Months later, Dave called me (I used to not be deaf). “We picked out the tree, our family is all here, the hole is dug. Would you come over and say the prayers for us at the planting?” I was honored at the request. Over the years, that tree brought Dave and Kris back from the brink. Everyone at church saw it. Our friendship deepened.

    My mom died in 2008. On her 87th birthday. She had been visiting my sister in Portland and always returned home in PA for her birthday and the gathering.
    But the Autumn before, I was visiting her in Oregon (she was passed among siblings after being found alone in a diabetic coma) and she told me that this travel from house to house was hated.

    “I wanna go home Keystone”
    “Home” meant PA where she birthed 12 kids in the 1930’s, 40’s, 50’s, and 60’s.
    I am a middle child (I count the miscarried child in the 7 pregnancies after my birth, as a sibling…totalling 13, not 12…and me at 7. My oldest sisters were married and had kids before my younger sisters were born. Mom left 99 grandchildren and great grands.

    “Mom, my stuff is in Florida. I will leave everything in storage, drive my car up to PA and find us a 2 bedroom home. You and me. No siblings moving back home (they all did over time for life reasons everyone encounters). And my kids can visit, not move back. I am too old for this.”
    “OK Keystone!”

    It was the last time I saw her alive.
    I did drive up the Autumn before.
    She wintered in Oregon instead of FL, or Tenn, or other sibling choices. Everyone was coming to PA for her May birthday party. Except the weekend before return, she had a stroke. Sisters flew out there. Brothers waited to prepare a party… or a funeral. At 11:11am on her 87th year, she died amidst a chorus of sisters singing praises to God.

    The bustle of a Catholic funeral shifted into gear. Mom and I chose where she and dad would be buried in 1984 when dad died. Her name and birthday were already etched in her spot. Who ever dreamed her death would be the same day and month?
    The funeral and gathering are a separate story I may share someday, for I surprised my siblings by placing small branches from a tree next to mom in her casket.
    “Keystone, what’s going on with that tree you put by mom???”
    I was surprised to learn that I was her only child that she revealed the “Kissing Tree” story to…. the tree that started our entire family when a 16 year old girl came to see the boy she would marry within 2 years.
    Long story…but parts of the Kissing Tree were close to mom in her casket.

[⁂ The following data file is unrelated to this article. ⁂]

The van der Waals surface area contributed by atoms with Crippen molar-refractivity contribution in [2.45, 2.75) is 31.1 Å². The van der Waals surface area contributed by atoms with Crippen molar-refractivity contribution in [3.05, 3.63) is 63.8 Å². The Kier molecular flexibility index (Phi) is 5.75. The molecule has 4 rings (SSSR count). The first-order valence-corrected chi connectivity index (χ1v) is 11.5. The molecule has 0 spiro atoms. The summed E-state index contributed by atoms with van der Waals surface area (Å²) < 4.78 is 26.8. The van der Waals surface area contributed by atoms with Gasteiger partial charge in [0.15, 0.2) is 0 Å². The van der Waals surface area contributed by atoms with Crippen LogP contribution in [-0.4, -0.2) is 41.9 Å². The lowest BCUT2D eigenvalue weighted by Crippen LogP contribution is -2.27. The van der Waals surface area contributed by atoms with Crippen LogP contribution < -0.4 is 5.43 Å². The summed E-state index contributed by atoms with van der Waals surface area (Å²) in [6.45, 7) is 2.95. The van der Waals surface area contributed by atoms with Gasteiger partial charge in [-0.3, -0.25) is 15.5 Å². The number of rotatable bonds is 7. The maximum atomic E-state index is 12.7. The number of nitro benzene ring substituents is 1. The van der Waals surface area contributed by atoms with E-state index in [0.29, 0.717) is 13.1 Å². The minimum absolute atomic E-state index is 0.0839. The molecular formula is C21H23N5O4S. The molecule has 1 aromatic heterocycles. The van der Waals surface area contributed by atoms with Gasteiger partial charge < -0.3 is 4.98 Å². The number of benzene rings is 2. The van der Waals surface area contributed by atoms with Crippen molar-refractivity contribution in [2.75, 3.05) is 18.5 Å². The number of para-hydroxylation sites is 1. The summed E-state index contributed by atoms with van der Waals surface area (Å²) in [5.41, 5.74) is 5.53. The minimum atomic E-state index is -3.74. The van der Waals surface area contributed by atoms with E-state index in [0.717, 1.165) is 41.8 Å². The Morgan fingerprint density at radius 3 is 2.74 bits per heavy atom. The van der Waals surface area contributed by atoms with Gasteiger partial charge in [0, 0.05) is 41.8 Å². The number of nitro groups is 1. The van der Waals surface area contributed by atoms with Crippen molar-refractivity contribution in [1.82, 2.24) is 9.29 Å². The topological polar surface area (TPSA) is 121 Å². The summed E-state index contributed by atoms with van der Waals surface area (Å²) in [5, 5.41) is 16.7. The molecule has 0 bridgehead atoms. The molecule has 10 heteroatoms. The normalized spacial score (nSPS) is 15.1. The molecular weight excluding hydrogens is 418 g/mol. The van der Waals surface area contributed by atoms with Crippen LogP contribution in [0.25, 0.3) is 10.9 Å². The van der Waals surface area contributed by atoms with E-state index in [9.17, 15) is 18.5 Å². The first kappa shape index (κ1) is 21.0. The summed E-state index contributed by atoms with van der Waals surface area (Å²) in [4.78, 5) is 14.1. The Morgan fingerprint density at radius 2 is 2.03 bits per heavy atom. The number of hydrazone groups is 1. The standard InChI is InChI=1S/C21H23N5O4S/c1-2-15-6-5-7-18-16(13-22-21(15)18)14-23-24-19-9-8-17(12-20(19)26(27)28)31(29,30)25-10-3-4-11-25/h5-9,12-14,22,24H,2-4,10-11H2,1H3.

My siblings were in awe of the story she told only me. Even the priest heard it, and brother stabbed me in the side to “mouth words I could lip read”….
    “Hey! This guy is talking about your tree!”
    “What did he say?”
    “He says ‘the Tree is the Symbol of Life'”
    I could go on….

    My realtor never stopped looking for a 2 bedroom home. I was in too much grief for months. I had woked in PA, FL, OR, and lived a while in Phoenix. My days were to be with mom where I was born the 7th child in her 31st year of life.

    I moved into a 2 bedroom home that I found by accident. The realtor did her thing. And the following Spring I brought my household from FL to this dinky place.
    I have been deaccumulating since.

    But when I bought in September, 2008 on the day our economy collapsed and sucked the worth out of the money I spent that morning, I began to look for a small tree. In October, 2008, I planted Mom’s Memorial Tree off my living rook window in the middle of the extra lot I bought to garden and putz around.

    The tree is a symbol of life.
    The growth is amazing to view each season…and mom is near.

    Been too sick to take care of house or me for about 2 years. Across the street from me, a fellow told me no one has cared for that property the way you do. The flowers are awesome.
    But total neglect centered inside and out.
    Last year, my lawn was mowed. I can’t hear a firetruck, let alone a mower. The lawn had been 8 inches high the day before. A quiet man, living with his girlfriend off my backyard, mowed my lawn without charge for two years now..
    I had only met him once.

    Last year, I caught him mowing on a Thursday evening. I brought him a bottle of cold water. We gabbed.
    “My mom is dying. Cancer”.
    “Been sick long?”
    “Yeah….she’s gonna die tonight”
    “QUIT mowing Carl and go to Pittsburgh now”
    “No, I wanna finish. It helps me think”

    The next time he mowed, we discussed his Mom, Mary….and the funeral, estate to be cleared, erasing the legalities as Executors learn to do.
    I pointed to my mom’s tree and said I planted it the month after moving here in 2008. I told him ALL of the above.
    “You need to plant a memorial tree for Mary, Carl. You have been mowing my mom’s memorial tree that I view daily”
    Carl smiled.

    This Spring, I walked over to retrieve a small mulching mower I managed to mess up last fall. His girlfriend said leave it. Carl can fix anything. I forgot about it for 6 months. When I walked over, Carl said it had waay to much oil but he drained, repaired and it is good as new.
    My eyes can’t see clear oil on a dipstick anymore. The Cleveland Clinic said onset of macular degeneration. I don’t mind being deaf, but trouble reading is starting to tick me off.

    I wobbled from vertigo and Carl said he would walk me home. As we walked, he stopped and said “I wanna show you something” and pointed.
    “Mary’s tree!”
    It was braced from 3 sides, all new soil, and up to our waist in height.
    “What tree did you choose for Mary?”
    “It’s a cherry tree, Keystone!
    My mom loved everything cherry”
    Carl was smiling that recovery smile I have noted for decades.

    This is a long way to just tell you why you can let your pine go and do whatever.
    BUT, you need to quietly, on your own, begin to choose the type of tree and the spot in your yard that will be her memorial tree all of your days terri.
    You may even show her this comment and kibbitz a conversation with her on the choice. Mom’s still surprise us at times.

    And the tree…. is the symbol of life!

    The comment has winded me now.
    But you are precious enough to make the effort worthwhile. Plant a tree for me too.
    Forgive typos. Can’t see like I used to

    Liked by 1 person